n = data.shape[0]

plt.figure(figsize=(7,7))
plt.scatter(data[:,0], data[:,1], c='red', alpha=0.9)
plt.xlim([0,10])
plt.ylim([0,10])
plt.title('Generating some points from a line')

Out[218]:
Text(0.5, 1.0, 'Generating some points from a line')
In [219]:
print(f'data =\n{data}')
n = data.shape[0]
print(f'Number of data items = {n}')

data =
[[3.         3.7988135 ]
[3.5        4.34018937]
[4.         4.60276338]
[4.5        4.91988318]
[5.         5.1736548 ]
[7.         6.89589411]
[7.25       6.87508721]
[7.5        7.516773  ]
[7.75       7.77616276]
[8.         7.38344152]]
Number of data items = 10

In [220]:
A = np.ones([n, 2])
A[:,0] = data[:,0]
print(f'A =\n{A}')

A =
[[3.   1.  ]
[3.5  1.  ]
[4.   1.  ]
[4.5  1.  ]
[5.   1.  ]
[7.   1.  ]
[7.25 1.  ]
[7.5  1.  ]
[7.75 1.  ]
[8.   1.  ]]

In [221]:
AtA = np.dot(A.T,A)
print(f'AtA =\n {AtA}')

AtA =
[[364.375  57.5  ]
[ 57.5    10.   ]]

In [222]:
AtY = np.dot(A.T, data[:,1].reshape(n,1))
print(f'AtY = \n{AtY}')

AtY =
[[366.83013724]
[ 59.28266283]]

In [223]:
# m = slope
# c = intercept
m_and_c = np.dot(np.linalg.inv(AtA), AtY)

m = m_and_c[0]
c = m_and_c[1]

print(f'm = {m}')
print(f'c = {c}')

m = [0.76903188]
c = [1.50633297]

In [224]:
x_plotting = np.linspace(0,10,100)
y_plotting = m * x_plotting + c

plt.figure(figsize=(7,7))
plt.scatter(data[:,0], data[:,1], c='red', alpha=0.9)
plt.plot(x_plotting, y_plotting, 'b-')
plt.xlim([0,10])
plt.ylim([0,10])
plt.title('Line fitted to data using least squares.');


## Total least squares¶

### Solving for $a$, $b$, and $c$¶

Minimize $$\epsilon = \sum_{i=1}^n (a x_i + b y_i + c)^2\mathrm{\ s.t.\ } (a,b)^T(a,b) = 1$$

From calculus $$\frac{\partial \epsilon}{\partial c} = 2 \sum_{i=1}^n (a x_i + b y_i + c).$$ Setting $$\frac{\partial \epsilon}{\partial c} = 0,$$ we get \begin{align} & \sum_{i=1}^n (a x_i + b y_i + c) = 0 \\ \Rightarrow & a \sum_{i=1}^n x_i + b \sum_{i=1}^n y_i + n c = 0 \\ \Rightarrow & c = - \frac{a \sum_{i=1}^n x_i}{n} - \frac{b \sum_{i=1}^n y_i}{n}\\ \Rightarrow & c = - a \langle x \rangle - b \langle y \rangle \end{align}

Substituting $c$ back in $\epsilon$ \begin{align} \epsilon &= \sum_{i=1}^n \left[a x_i + b y_i + \left(- a \langle x \rangle - b \langle y \rangle\right)\right]^2 \\ &= \sum_{i=1}^n \left[ a \left( x_i - \langle x \rangle \right) + b \left( y_i - \langle y \rangle \right) \right]^2 \\ &= \| \left[ \begin{array}{cc} x_1 - \langle x \rangle & y_1 - \langle y \rangle \\ x_2 - \langle x \rangle & y_2 - \langle y \rangle \\ \vdots & \vdots \\ x_n - \langle x \rangle & y_n - \langle y \rangle \\ \end{array} \right] \left[ \begin{array}{c} a \\ b \end{array} \right] \|^2 \\ &= \| \mathbf{A} \mathbf{p} \|^2 \end{align}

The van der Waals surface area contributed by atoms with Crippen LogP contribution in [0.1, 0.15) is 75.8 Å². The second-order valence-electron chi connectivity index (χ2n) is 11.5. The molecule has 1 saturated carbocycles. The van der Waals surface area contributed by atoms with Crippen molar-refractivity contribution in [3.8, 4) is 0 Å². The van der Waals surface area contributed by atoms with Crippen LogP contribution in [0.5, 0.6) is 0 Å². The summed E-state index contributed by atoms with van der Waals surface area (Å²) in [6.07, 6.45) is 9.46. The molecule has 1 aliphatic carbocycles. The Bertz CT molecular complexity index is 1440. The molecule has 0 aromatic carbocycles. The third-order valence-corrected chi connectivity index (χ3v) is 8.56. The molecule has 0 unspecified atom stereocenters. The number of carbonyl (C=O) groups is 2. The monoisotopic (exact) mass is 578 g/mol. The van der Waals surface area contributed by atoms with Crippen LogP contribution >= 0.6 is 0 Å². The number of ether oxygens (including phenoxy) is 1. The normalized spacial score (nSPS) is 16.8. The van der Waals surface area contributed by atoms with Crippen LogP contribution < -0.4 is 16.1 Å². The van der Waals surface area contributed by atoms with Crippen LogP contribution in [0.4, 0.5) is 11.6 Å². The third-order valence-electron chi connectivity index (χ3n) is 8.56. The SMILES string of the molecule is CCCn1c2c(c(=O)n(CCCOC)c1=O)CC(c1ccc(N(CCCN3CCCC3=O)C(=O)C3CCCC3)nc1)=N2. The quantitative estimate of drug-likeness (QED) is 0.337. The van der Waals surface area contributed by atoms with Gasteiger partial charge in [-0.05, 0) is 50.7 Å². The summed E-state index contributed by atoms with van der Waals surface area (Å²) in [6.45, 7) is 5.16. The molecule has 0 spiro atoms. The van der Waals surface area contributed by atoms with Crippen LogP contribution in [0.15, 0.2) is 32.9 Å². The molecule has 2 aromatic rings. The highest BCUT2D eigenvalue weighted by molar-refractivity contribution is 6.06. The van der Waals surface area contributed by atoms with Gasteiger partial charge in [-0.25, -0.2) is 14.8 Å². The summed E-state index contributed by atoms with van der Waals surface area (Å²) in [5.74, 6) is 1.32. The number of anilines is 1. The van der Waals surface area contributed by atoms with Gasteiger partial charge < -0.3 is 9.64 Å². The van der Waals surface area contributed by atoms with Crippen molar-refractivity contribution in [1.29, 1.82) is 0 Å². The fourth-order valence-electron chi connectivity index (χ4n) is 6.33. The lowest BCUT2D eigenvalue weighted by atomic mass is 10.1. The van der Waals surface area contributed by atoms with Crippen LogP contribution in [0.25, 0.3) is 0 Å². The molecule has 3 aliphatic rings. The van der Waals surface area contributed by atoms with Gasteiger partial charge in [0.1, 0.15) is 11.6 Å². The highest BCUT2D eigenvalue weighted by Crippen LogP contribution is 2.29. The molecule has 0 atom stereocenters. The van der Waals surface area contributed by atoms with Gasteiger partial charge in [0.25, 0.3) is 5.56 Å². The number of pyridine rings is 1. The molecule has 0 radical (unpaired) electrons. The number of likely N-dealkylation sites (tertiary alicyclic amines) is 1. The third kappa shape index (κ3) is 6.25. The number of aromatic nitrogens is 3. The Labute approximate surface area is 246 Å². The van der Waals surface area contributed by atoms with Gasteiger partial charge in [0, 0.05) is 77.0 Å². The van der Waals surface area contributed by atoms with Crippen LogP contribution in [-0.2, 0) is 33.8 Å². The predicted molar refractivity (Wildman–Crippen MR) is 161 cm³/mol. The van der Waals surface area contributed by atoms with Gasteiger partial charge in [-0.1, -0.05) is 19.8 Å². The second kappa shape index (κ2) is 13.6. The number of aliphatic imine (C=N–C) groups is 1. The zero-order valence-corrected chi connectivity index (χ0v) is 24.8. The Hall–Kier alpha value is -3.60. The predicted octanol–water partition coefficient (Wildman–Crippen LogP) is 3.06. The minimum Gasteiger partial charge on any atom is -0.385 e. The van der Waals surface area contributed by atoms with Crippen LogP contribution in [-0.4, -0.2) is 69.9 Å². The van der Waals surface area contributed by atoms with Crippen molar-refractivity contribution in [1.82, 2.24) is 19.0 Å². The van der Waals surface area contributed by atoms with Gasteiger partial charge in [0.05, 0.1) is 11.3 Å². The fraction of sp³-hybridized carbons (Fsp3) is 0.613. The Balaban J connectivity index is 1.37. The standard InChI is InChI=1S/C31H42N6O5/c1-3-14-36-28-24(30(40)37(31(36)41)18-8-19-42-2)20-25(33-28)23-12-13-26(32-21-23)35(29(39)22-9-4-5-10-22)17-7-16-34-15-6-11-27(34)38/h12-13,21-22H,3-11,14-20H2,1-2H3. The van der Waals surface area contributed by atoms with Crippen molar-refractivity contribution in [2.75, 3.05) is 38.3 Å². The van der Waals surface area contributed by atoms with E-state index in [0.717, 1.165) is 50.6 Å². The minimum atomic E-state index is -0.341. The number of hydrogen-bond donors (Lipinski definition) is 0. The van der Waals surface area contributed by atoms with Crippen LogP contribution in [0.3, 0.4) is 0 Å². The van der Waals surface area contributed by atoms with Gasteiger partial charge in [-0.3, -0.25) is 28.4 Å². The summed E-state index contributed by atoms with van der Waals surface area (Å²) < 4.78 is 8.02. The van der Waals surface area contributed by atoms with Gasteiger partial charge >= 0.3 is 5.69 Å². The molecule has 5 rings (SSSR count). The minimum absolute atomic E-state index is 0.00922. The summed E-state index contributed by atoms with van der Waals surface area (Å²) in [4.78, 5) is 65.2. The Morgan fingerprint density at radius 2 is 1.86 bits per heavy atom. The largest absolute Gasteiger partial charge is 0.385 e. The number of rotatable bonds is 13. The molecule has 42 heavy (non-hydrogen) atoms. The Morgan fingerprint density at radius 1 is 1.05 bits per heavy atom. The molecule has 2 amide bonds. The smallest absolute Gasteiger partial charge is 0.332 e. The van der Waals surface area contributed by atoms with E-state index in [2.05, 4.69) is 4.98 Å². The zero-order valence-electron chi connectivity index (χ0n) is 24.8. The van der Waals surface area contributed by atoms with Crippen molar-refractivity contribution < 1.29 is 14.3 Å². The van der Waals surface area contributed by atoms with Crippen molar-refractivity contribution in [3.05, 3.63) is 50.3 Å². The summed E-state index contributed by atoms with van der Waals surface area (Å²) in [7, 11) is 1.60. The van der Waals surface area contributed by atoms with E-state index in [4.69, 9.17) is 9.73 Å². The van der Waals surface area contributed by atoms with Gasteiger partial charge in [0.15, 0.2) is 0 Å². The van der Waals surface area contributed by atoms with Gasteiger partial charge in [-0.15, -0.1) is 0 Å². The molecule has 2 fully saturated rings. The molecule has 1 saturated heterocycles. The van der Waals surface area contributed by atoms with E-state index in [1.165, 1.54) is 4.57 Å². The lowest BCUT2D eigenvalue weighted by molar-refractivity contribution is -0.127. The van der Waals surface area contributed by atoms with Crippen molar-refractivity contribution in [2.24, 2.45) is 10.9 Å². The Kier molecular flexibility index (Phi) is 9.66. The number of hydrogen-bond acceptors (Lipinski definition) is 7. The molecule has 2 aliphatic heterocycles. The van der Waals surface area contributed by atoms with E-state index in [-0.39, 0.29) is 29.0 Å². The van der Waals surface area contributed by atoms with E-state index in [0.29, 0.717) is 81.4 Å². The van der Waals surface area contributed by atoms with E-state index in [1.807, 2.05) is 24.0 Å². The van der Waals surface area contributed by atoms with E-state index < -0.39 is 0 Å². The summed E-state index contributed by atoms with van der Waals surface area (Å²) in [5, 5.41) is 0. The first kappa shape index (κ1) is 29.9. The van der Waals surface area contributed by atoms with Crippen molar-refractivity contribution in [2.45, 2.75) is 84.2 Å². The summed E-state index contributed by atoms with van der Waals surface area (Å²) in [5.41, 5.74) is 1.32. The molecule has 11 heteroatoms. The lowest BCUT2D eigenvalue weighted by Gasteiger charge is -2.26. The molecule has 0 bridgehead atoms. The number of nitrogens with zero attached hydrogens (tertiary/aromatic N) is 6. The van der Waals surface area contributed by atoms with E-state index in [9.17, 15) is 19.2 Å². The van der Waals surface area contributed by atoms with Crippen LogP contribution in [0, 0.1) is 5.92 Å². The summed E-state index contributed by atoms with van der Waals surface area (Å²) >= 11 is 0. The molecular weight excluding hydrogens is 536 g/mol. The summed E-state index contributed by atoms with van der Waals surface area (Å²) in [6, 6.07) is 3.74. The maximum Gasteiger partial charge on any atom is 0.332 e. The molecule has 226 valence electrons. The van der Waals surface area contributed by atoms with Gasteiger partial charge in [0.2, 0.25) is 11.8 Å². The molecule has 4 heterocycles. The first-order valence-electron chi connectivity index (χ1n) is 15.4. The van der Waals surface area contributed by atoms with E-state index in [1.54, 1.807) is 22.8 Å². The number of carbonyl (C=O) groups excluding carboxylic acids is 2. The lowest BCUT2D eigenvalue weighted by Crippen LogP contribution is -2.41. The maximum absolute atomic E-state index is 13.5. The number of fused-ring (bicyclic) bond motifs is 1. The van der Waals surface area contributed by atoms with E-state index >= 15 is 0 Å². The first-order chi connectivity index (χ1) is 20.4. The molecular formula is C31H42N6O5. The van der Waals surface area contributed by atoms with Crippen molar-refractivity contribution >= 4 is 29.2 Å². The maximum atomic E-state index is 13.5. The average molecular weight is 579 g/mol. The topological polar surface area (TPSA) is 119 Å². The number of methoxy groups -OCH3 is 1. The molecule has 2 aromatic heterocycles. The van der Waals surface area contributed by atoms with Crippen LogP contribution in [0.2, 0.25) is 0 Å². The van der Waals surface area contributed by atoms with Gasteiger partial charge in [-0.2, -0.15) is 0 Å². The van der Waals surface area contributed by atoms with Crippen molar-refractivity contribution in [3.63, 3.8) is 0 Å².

Note that this is not the same $\mathbf{A}$ as the one that we constructed for linear least squares.

We can thus re-write our problem as $$\DeclareMathOperator*{\argmin}{arg\,min} \mathbf{p}^* = \argmin_\mathbf{p} \| \mathbf{A} \mathbf{p} \|^2 \mathrm{\ s.t.\ }\mathbf{p}^T\mathbf{p} = 1.$$

Solution is the eigenvector corresponding to the smallest eigenvalues of $\mathbf{A}^T\mathbf{A}$.

### 2D line fitting example 3¶

In [225]:
# Generate some data
np.random.seed(0)

m_true = .75
c_true = 1

x = np.hstack([np.linspace(3, 5, 5), np.linspace(7, 8, 5)])
y = m_true * x + c_true + np.random.rand(len(x))\

#x = np.linspace(1,9,10)
#y = np.ones(10)+5

#y = np.linspace(1,9,10)
#x = np.ones(10)+5

data = np.vstack([x, y]).T
n = data.shape[0]

plt.figure(figsize=(7,7))
plt.scatter(data[:,0], data[:,1], c='red', alpha=0.9)
plt.xlim([0,10])
plt.ylim([0,10])
plt.title('Generating some points from a line')

Out[225]:
Text(0.5, 1.0, 'Generating some points from a line')
In [226]:
print(f'x =\n {data[:,0].reshape(n,1)}')

x =
[[3.  ]
[3.5 ]
[4.  ]
[4.5 ]
[5.  ]
[7.  ]
[7.25]
[7.5 ]
[7.75]
[8.  ]]

In [227]:
mean_x = np.mean(data[:,0])
print(f'mean_x = {mean_x}')

mean_x = 5.75

In [228]:
print(f'y =\n {data[:,1].reshape(n,1)}')

y =
[[3.7988135 ]
[4.34018937]
[4.60276338]
[4.91988318]
[5.1736548 ]
[6.89589411]
[6.87508721]
[7.516773  ]
[7.77616276]
[7.38344152]]

In [229]:
mean_y = np.mean(data[:,1])
print(f'mean_x = {mean_y}')

mean_x = 5.928266283314543

In [230]:
A = np.hstack([(x-mean_x).reshape(n,1), (y-mean_y).reshape(n,1)])
print(f'A =\n{A}')

A =
[[-2.75       -2.12945278]
[-2.25       -1.58807692]
[-1.75       -1.32550291]
[-1.25       -1.0083831 ]
[-0.75       -0.75461148]
[ 1.25        0.96762783]
[ 1.5         0.94682093]
[ 1.75        1.58850672]
[ 2.          1.84789648]
[ 2.25        1.45517524]]

In [231]:
AtA = np.dot(A.T, A)
print(f'AtA =\n{AtA}')

AtA =
[[33.75       25.95482595]
[25.95482595 20.28817379]]

In [232]:
e, v = np.linalg.eig(AtA)
print(f'eigenvalues = \n{e}')
print(f'eigenvectors = \n{v}')

eigenvalues =
[53.83248246  0.20569134]
eigenvectors =
[[ 0.79089443 -0.61195261]
[ 0.61195261  0.79089443]]

In [233]:
smallest_eigen_value_index = np.argmin(e)
print(f'Index for smallest eigenvalue = {smallest_eigen_value_index}')

Index for smallest eigenvalue = 1

In [234]:
p = v[:, smallest_eigen_value_index]
print(f'Eigenvector corresponding to the smallest eigenvector =\n{p}')

Eigenvector corresponding to the smallest eigenvector =
[-0.61195261  0.79089443]

In [235]:
a = p[0]
b = p[1]
c = - a * mean_x - b * mean_y

print(f'a = {a}, b={b}, and c={c}')

a = -0.6119526118929433, b=0.7908944308802566, and c=-1.1699052698642456

In [236]:
plotting_x = np.linspace(0, 10, 100)
plotting_y = np.linspace(0, 10, 100)
xx, yy = np.meshgrid(plotting_x, plotting_y)
z = a * xx + b * yy + c

fig = plt.figure(figsize=(7,7))
plt.imshow(z, origin='lower', extent=(0,10,0,10))
plt.colorbar()
plt.contour(xx, yy, z, [0])
plt.scatter(data[:,0], data[:,1], c='red', alpha=0.9)
plt.xlim([0,10])
plt.ylim([0,10])
plt.title('Line fitted using total least squares')

Out[236]:
Text(0.5, 1.0, 'Line fitted using total least squares')

## Aside: Singular Value Decomposition (SVD)¶

SVD of a matrix $\mathbf{A} \in \mathbb{R}^{m \times n}$ is defined as $$\mathbf{A} = \mathbf{U} \mathbf{D} \mathbf{V}^T$$ such that $\mathbf{U}$ is an $m \times n$ matrix with orthognal columns, $\mathbf{D}$ is an $n \times n$ diagonal matrix containing singular values, and $\mathbf{V}$ is an $n \times n$ orthognal matrix.

The column of $\mathbf{V}$ corresponding to the smallest singular value in $\mathbf{D}$ is the smallest eigenvector of $\mathbf{A}^T \mathbf{A}$.

In [ ]: